PHILANTHROPY: You’ve praised these schools for instilling “a culture of respect and responsibility.” Is such a culture common in schools today, and if not, why not?
MR. VANDER ARK: No, it’s not common at all, and the giant comprehensive schools we have created systematically inhibit all that we know to be important for sustaining such a culture. They’re a disaster for teachers and kids. They promote isolation and anonymity. It’s impossible to create any kind of coherent culture in a school where kids can choose from courses of varying difficulty while teachers work in isolation. It’s hard even to have a faculty meeting when you’ve got a school of 2,000 kids. You probably have 150 staff members and have to hold the meeting in the gym. If a school’s faculty can meet around a table and make decisions about the life of the school, it allows the adults to be authoritative. By contrast, kids own the culture in big schools. In good, small schools, the adults own the culture. They consciously intend to create an authoritative culture, expressed in more or less formal ways.
When you visit elite private schools in this country, they’re almost all small. If you say, “Your waiting list is three times your enrollment. Why don’t you expand?” They’ll tell you, “Things wouldn’t work as well. We would start losing control around the edges.”
Another cultural issue: We seem to have used the same architects for our prisons, our high schools, and our administrative buildings in the last 30 years. They’re depressing places just to go in.
PHILANTHROPY: Besides smaller schools, what other factors do you think are crucial for donors hoping to spur improvement in education? In your research, have you tried to rank these factors?
MR. VANDER ARK: We never set out to lead a small schools movement in this country. Three years ago, we tried to summarize what we knew about good schools, and small wasn’t on the list. What we said then and still hold is that good schools start with high expectations for all students. They have high standards that apply to everybody, not just rich white kids. They have a common intellectual mission that reflects those high standards. They’ve made hard choices about what they do and what they don’t do. They don’t even attempt to be everything to everyone. They have a common focus that provides an integrating theme to the curriculum and the culture and also attracts parents, teachers, and students to the school.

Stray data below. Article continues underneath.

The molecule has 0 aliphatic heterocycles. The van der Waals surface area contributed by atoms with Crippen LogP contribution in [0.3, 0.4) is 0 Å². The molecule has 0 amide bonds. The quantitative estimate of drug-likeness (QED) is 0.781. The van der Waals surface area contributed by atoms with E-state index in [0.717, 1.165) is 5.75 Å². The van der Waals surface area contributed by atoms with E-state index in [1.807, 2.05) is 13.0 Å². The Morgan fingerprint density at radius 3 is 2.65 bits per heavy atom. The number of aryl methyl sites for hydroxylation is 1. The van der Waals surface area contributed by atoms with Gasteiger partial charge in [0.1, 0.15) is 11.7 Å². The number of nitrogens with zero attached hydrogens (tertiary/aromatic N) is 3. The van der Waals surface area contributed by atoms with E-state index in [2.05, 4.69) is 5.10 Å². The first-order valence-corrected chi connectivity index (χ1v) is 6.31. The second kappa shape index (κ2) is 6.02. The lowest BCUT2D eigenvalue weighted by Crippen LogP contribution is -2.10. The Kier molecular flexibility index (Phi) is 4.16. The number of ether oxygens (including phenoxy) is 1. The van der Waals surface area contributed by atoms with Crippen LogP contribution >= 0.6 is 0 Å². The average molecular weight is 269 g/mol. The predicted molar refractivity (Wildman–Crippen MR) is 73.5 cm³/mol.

As we’ve discussed, they have a positive culture based on respect and responsibility. They are a professional learning community where teachers work together as a team and take responsibility for a group of students. Good schools are all personalized, and though personalization doesn’t just mean small, that’s an important starting place. I would boil down what we know about good schools to rigor and relationship.
PHILANTHROPY: So people misread what you’re trying to do if they think you’re only concerned about smaller schools?
MR. VANDER ARK: We are about improving the college-ready graduation rates in this country, and we’ll go about doing that in any way possible. On the one hand, I’ve never seen a big, comprehensive, nonselect school that was successful. I’ve seen a lot of good small schools that are achieving success. But we’re not ideological about attacking the problem. We’re trying to attack it in many different ways.
PHILANTHROPY: If you could wave a magic wand and enact one K-12 education reform in America, what would it be?
MR. VANDER ARK: I can’t answer your question because there isn’t one. There isn’t a silver bullet. This is hard, and it’s complicated, and we do a disservice to the subject to try to boil it down to one reform.
The starting point is to realize that we’ve got a crisis in this country. So if I could do one thing, it would be to make the public, parents, and policymakers aware that we have a graduation gap and a preparation gap in this country that constitutes a civic, social, and economic crisis.